Column Chemistry for Peptide Separations

Figure 3. Column Chemistry for Peptide Separations.


In Caitlin’s application note, to get the very best quantitative performance using class leading ACQUITY UPLC I-Class PLUS and Xevo TQ-XS LC-MS technology, it was important to use our complete solution to achieve ultimate sensitivity, accuracy and precision:

  • QuanRecovery, LC-MS compatible sample plates with MaxPeak High Performance Surfaces mitigated non-specific binding
  • Oasis µElution Peptide Separation Technology Method Development Plates facilitated fast SPE sorbent screening
  • ACQUITY UPLC Peptide CSH Column provided improved selectivity, high sensitivity, and narrow peak widths
  • Class leading, ACQUITY UPLC I-Class PLUS and Xevo TQ-XS, LC-MS technology for ultimate sensitivity, accuracy, and precision
ACQUITY UPLC I-Class PLUS and Xevo TQ-XS quant performance of pramlintide using QuanRecovery MaxPeak HPS.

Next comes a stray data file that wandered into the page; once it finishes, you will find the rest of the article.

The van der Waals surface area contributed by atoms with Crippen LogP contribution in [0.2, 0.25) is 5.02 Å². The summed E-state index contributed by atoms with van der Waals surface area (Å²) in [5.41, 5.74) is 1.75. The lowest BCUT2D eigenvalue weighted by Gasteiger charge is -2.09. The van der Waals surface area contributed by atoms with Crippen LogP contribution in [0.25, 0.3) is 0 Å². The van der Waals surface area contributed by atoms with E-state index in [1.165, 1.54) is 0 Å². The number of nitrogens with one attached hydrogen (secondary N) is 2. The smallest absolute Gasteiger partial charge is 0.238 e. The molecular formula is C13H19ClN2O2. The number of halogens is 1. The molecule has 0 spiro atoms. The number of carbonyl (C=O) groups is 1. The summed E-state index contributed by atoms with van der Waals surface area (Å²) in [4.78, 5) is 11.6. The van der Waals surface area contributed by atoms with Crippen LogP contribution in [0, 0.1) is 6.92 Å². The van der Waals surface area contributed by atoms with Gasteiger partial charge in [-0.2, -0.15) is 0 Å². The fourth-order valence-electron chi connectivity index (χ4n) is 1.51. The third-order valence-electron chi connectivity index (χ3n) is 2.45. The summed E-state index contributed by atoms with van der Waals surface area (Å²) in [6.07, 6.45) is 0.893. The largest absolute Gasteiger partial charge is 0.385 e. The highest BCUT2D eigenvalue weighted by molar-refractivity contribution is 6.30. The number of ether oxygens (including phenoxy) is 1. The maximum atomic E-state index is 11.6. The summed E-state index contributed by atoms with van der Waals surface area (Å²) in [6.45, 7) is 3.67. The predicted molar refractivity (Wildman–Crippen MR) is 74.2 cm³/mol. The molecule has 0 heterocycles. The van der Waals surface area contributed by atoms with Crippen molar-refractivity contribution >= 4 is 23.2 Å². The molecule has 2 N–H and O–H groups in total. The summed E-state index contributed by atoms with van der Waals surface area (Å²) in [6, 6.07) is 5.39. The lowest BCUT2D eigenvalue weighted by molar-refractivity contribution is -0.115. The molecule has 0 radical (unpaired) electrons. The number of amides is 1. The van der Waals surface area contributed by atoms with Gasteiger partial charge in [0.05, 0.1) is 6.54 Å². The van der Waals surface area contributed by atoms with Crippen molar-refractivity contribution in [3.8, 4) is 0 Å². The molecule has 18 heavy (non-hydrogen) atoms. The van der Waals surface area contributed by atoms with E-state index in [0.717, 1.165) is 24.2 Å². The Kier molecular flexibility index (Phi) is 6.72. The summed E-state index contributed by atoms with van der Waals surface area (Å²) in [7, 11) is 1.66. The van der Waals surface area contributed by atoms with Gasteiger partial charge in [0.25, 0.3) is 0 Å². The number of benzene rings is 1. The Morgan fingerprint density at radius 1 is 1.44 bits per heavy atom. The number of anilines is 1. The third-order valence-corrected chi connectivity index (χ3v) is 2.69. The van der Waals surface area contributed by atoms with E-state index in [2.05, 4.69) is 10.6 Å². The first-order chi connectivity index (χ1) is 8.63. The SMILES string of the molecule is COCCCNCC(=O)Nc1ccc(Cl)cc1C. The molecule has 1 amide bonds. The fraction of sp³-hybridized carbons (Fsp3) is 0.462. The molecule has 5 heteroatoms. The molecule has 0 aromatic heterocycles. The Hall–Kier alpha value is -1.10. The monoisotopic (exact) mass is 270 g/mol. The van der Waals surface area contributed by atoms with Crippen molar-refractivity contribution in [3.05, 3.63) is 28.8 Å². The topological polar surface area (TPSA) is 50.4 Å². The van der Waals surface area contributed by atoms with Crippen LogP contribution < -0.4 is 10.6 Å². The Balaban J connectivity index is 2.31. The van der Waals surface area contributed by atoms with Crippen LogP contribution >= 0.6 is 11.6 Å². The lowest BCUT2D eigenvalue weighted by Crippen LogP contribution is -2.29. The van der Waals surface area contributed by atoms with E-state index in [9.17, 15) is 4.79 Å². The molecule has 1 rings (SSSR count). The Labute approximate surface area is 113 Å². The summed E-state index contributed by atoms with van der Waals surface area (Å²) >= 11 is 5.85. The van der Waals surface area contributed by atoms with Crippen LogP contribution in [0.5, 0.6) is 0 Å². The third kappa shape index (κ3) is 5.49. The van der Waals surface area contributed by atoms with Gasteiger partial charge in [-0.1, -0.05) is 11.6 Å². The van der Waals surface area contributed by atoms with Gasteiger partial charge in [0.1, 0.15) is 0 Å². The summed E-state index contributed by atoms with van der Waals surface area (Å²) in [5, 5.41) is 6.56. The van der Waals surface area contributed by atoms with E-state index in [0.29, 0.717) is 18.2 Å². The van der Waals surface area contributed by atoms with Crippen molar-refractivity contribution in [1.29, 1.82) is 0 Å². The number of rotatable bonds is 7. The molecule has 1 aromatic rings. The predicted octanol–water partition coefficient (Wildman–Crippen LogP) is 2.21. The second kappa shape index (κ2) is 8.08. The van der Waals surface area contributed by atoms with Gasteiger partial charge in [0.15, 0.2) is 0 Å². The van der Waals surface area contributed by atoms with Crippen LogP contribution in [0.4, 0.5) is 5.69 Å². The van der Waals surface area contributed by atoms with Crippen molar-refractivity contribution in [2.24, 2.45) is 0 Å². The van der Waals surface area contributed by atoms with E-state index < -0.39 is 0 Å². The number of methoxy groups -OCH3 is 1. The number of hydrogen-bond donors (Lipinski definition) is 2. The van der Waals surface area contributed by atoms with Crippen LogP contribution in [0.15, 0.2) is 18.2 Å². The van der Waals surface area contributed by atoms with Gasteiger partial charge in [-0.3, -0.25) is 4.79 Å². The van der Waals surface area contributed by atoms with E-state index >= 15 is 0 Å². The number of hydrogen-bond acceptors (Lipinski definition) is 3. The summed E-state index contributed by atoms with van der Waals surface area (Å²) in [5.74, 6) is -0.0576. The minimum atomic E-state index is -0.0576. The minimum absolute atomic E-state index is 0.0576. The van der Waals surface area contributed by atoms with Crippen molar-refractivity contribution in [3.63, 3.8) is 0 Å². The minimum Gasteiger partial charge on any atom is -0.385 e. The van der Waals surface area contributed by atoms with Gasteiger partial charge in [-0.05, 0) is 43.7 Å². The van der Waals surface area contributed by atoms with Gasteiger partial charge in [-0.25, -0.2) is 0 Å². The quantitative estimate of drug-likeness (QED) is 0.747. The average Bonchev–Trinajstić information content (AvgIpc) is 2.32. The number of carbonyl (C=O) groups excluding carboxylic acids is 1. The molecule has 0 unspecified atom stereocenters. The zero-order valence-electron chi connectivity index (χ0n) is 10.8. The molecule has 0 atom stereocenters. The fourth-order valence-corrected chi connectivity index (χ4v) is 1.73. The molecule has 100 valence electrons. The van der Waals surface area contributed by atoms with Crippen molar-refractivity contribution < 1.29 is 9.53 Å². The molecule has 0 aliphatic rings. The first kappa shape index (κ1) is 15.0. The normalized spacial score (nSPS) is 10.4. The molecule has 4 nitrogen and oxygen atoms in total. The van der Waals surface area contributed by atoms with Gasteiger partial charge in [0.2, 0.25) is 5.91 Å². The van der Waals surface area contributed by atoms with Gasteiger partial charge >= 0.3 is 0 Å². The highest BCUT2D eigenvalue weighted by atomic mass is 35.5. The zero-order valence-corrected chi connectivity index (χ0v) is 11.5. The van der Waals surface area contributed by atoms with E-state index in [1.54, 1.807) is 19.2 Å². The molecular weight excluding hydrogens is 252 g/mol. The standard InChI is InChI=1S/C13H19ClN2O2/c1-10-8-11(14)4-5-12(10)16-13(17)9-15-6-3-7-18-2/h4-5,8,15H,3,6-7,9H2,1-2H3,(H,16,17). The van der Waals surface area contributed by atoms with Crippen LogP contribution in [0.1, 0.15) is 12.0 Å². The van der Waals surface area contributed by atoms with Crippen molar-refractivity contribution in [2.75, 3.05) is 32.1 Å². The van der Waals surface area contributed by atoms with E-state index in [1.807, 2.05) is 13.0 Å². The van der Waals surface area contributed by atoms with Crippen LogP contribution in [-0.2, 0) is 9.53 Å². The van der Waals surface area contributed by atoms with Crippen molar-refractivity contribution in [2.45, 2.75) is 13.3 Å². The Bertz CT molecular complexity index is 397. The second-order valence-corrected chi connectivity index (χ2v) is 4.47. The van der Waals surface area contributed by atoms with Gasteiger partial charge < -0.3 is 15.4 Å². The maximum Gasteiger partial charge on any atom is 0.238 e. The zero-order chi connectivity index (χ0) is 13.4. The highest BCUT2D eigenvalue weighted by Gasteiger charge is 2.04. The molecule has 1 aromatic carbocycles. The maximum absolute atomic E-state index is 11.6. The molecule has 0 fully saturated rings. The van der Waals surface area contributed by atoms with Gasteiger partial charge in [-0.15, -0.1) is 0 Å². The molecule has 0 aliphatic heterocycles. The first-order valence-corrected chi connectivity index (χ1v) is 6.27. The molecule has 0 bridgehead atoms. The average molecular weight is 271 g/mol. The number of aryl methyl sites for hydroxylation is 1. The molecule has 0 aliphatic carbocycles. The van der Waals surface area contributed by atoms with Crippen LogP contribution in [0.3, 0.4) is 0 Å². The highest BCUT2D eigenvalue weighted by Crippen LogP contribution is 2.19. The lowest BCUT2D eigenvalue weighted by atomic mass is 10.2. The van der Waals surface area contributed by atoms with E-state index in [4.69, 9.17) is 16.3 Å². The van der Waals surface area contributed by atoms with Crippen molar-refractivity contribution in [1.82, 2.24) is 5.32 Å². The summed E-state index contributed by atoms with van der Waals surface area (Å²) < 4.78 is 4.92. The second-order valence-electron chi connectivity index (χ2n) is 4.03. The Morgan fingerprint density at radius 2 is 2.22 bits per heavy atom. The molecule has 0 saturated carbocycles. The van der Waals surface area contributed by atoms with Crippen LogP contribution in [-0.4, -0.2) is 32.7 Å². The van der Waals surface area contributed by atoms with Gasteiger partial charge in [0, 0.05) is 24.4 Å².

Figure 4.  ACQUITY UPLC I-Class PLUS and Xevo TQ-XS quantitative performance for pramlintide from serum using QuanRecovery MaxPeak HPS.

Time and resource are precious. So is the sample, and delivering quality results. Why miss out on achieving your limits of detection because of compromised sample handling and preparation? You wouldn’t risk your vacation on a lousy travel agent, so why risk a failed batch of samples and not delivering on promises.

Why not take advantage of Waters’ complete solution for peptide bioanalysis to get the very best LC-MS quantitative performance? Moving from small to large molecule analysis can be challenging. We’ve created some awesome educational resources to raise your proficiency in large molecule bioanalysis with the free to download Oasis Peptide Bioanalysis Reference Card and free to watch Peptide & Protein Bioanalysis Boot Camp

For more information visit the DMPK and Bioanalysis Knowledge Center: waters.com/DMPK or contact your local chemistry specialist!

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Categories: Pharmaceutical